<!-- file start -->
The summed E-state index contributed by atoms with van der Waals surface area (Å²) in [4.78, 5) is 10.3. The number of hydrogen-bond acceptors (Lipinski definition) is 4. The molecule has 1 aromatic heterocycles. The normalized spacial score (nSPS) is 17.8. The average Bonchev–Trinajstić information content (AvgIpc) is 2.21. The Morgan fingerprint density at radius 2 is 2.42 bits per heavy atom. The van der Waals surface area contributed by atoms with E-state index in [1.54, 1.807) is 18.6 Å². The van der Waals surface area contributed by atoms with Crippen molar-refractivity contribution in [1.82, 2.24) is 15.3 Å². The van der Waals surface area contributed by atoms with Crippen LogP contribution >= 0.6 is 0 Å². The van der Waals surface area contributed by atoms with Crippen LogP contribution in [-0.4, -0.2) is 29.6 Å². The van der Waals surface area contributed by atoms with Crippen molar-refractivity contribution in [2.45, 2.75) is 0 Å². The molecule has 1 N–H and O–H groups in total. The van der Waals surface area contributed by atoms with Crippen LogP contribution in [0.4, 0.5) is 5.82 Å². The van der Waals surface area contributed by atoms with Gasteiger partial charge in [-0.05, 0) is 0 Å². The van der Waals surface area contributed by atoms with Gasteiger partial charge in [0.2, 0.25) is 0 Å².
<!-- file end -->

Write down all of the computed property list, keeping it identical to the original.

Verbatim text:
The summed E-state index contributed by atoms with van der Waals surface area (Å²) in [4.78, 5) is 10.3. The number of hydrogen-bond acceptors (Lipinski definition) is 4. The molecule has 1 aromatic heterocycles. The normalized spacial score (nSPS) is 17.8. The average Bonchev–Trinajstić information content (AvgIpc) is 2.21. The Morgan fingerprint density at radius 2 is 2.42 bits per heavy atom. The van der Waals surface area contributed by atoms with E-state index in [1.54, 1.807) is 18.6 Å². The van der Waals surface area contributed by atoms with Crippen molar-refractivity contribution in [1.82, 2.24) is 15.3 Å². The van der Waals surface area contributed by atoms with Crippen LogP contribution >= 0.6 is 0 Å². The van der Waals surface area contributed by atoms with Crippen LogP contribution in [-0.4, -0.2) is 29.6 Å². The van der Waals surface area contributed by atoms with Crippen molar-refractivity contribution in [2.45, 2.75) is 0 Å². The molecule has 1 N–H and O–H groups in total. The van der Waals surface area contributed by atoms with Crippen LogP contribution in [0.4, 0.5) is 5.82 Å². The van der Waals surface area contributed by atoms with Gasteiger partial charge in [-0.05, 0) is 0 Å². The van der Waals surface area contributed by atoms with Gasteiger partial charge in [0.2, 0.25) is 0 Å².